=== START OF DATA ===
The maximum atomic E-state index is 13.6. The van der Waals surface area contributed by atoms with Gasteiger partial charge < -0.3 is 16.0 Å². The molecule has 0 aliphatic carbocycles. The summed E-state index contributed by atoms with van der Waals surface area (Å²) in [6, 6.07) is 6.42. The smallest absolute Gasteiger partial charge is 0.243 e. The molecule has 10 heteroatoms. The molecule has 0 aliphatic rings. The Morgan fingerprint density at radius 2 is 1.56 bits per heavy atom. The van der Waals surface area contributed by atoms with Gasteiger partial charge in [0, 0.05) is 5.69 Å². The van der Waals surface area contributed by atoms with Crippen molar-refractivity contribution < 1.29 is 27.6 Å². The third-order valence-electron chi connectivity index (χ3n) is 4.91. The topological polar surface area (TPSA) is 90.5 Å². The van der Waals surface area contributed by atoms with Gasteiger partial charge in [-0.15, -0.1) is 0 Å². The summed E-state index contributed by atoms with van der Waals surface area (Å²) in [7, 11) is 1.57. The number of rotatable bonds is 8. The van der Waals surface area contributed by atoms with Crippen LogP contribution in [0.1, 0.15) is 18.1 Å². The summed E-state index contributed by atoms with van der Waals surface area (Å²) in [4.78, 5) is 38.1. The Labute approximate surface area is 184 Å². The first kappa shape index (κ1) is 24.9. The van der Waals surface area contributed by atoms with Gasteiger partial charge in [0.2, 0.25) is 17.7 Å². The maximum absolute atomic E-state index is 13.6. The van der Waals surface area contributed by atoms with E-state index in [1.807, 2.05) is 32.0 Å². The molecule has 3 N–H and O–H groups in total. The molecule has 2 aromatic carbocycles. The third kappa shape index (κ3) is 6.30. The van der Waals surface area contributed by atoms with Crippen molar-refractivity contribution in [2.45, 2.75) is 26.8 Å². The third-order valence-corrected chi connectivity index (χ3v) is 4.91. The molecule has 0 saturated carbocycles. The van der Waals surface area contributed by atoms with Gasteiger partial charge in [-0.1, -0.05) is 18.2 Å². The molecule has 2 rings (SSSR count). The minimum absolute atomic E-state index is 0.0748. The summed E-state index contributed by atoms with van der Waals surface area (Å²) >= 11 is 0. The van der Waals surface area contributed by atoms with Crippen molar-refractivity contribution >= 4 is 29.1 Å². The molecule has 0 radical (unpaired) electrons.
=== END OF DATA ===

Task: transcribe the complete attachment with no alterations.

The maximum atomic E-state index is 13.6. The van der Waals surface area contributed by atoms with Gasteiger partial charge < -0.3 is 16.0 Å². The molecule has 0 aliphatic carbocycles. The summed E-state index contributed by atoms with van der Waals surface area (Å²) in [6, 6.07) is 6.42. The smallest absolute Gasteiger partial charge is 0.243 e. The molecule has 10 heteroatoms. The molecule has 0 aliphatic rings. The Morgan fingerprint density at radius 2 is 1.56 bits per heavy atom. The van der Waals surface area contributed by atoms with Gasteiger partial charge in [0, 0.05) is 5.69 Å². The van der Waals surface area contributed by atoms with Crippen molar-refractivity contribution < 1.29 is 27.6 Å². The third-order valence-electron chi connectivity index (χ3n) is 4.91. The topological polar surface area (TPSA) is 90.5 Å². The van der Waals surface area contributed by atoms with Gasteiger partial charge in [-0.15, -0.1) is 0 Å². The summed E-state index contributed by atoms with van der Waals surface area (Å²) in [7, 11) is 1.57. The number of rotatable bonds is 8. The van der Waals surface area contributed by atoms with Crippen LogP contribution in [0.1, 0.15) is 18.1 Å². The summed E-state index contributed by atoms with van der Waals surface area (Å²) in [4.78, 5) is 38.1. The Labute approximate surface area is 184 Å². The first kappa shape index (κ1) is 24.9. The van der Waals surface area contributed by atoms with Gasteiger partial charge in [0.2, 0.25) is 17.7 Å². The maximum absolute atomic E-state index is 13.6. The van der Waals surface area contributed by atoms with E-state index in [1.807, 2.05) is 32.0 Å². The molecule has 3 N–H and O–H groups in total. The molecule has 2 aromatic carbocycles. The third kappa shape index (κ3) is 6.30. The van der Waals surface area contributed by atoms with Crippen molar-refractivity contribution in [2.45, 2.75) is 26.8 Å². The third-order valence-corrected chi connectivity index (χ3v) is 4.91. The molecule has 0 saturated carbocycles. The van der Waals surface area contributed by atoms with Gasteiger partial charge in [-0.1, -0.05) is 18.2 Å². The molecule has 2 rings (SSSR count). The minimum absolute atomic E-state index is 0.0748. The summed E-state index contributed by atoms with van der Waals surface area (Å²) >= 11 is 0. The van der Waals surface area contributed by atoms with Crippen molar-refractivity contribution >= 4 is 29.1 Å². The molecule has 0 radical (unpaired) electrons.